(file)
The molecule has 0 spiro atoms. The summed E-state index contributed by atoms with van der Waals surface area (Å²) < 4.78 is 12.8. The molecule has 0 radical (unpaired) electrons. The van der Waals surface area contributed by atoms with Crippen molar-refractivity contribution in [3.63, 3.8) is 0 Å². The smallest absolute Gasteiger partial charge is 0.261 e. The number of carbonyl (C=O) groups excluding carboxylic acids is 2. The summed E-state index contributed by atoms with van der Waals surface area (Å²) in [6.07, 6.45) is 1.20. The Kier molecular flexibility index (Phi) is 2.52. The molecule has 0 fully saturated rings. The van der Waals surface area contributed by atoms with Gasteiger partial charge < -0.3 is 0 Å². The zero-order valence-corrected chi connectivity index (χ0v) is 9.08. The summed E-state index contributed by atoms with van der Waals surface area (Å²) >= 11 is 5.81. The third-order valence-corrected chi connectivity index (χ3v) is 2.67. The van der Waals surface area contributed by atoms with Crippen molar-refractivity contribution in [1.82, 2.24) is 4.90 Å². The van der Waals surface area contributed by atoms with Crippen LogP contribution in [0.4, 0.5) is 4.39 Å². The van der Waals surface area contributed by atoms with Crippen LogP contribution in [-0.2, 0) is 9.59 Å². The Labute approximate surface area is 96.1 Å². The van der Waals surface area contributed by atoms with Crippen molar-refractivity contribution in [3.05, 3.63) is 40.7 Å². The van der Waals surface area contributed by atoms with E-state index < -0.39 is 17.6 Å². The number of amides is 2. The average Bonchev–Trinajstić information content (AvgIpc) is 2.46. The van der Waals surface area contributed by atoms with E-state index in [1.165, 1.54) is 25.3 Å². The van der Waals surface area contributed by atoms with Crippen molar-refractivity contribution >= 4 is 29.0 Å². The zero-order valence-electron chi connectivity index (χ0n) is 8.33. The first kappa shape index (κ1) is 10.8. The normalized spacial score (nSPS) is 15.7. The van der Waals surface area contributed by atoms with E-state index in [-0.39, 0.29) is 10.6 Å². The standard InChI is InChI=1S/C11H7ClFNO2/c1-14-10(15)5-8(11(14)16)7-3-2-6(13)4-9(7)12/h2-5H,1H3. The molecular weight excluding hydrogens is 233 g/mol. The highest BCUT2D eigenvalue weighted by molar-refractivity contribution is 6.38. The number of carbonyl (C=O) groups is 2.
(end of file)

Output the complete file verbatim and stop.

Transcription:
The molecule has 0 spiro atoms. The summed E-state index contributed by atoms with van der Waals surface area (Å²) < 4.78 is 12.8. The molecule has 0 radical (unpaired) electrons. The van der Waals surface area contributed by atoms with Crippen molar-refractivity contribution in [3.63, 3.8) is 0 Å². The smallest absolute Gasteiger partial charge is 0.261 e. The number of carbonyl (C=O) groups excluding carboxylic acids is 2. The summed E-state index contributed by atoms with van der Waals surface area (Å²) in [6.07, 6.45) is 1.20. The Kier molecular flexibility index (Phi) is 2.52. The molecule has 0 fully saturated rings. The van der Waals surface area contributed by atoms with Gasteiger partial charge < -0.3 is 0 Å². The zero-order valence-corrected chi connectivity index (χ0v) is 9.08. The summed E-state index contributed by atoms with van der Waals surface area (Å²) >= 11 is 5.81. The third-order valence-corrected chi connectivity index (χ3v) is 2.67. The van der Waals surface area contributed by atoms with Crippen molar-refractivity contribution in [1.82, 2.24) is 4.90 Å². The van der Waals surface area contributed by atoms with Crippen LogP contribution in [0.4, 0.5) is 4.39 Å². The van der Waals surface area contributed by atoms with Crippen LogP contribution in [-0.2, 0) is 9.59 Å². The Labute approximate surface area is 96.1 Å². The van der Waals surface area contributed by atoms with Crippen molar-refractivity contribution in [3.05, 3.63) is 40.7 Å². The van der Waals surface area contributed by atoms with E-state index < -0.39 is 17.6 Å². The number of amides is 2. The average Bonchev–Trinajstić information content (AvgIpc) is 2.46. The van der Waals surface area contributed by atoms with E-state index in [1.165, 1.54) is 25.3 Å². The van der Waals surface area contributed by atoms with Crippen molar-refractivity contribution >= 4 is 29.0 Å². The zero-order valence-electron chi connectivity index (χ0n) is 8.33. The first kappa shape index (κ1) is 10.8. The normalized spacial score (nSPS) is 15.7. The van der Waals surface area contributed by atoms with E-state index in [-0.39, 0.29) is 10.6 Å². The standard InChI is InChI=1S/C11H7ClFNO2/c1-14-10(15)5-8(11(14)16)7-3-2-6(13)4-9(7)12/h2-5H,1H3. The molecular weight excluding hydrogens is 233 g/mol. The highest BCUT2D eigenvalue weighted by molar-refractivity contribution is 6.38. The number of carbonyl (C=O) groups is 2.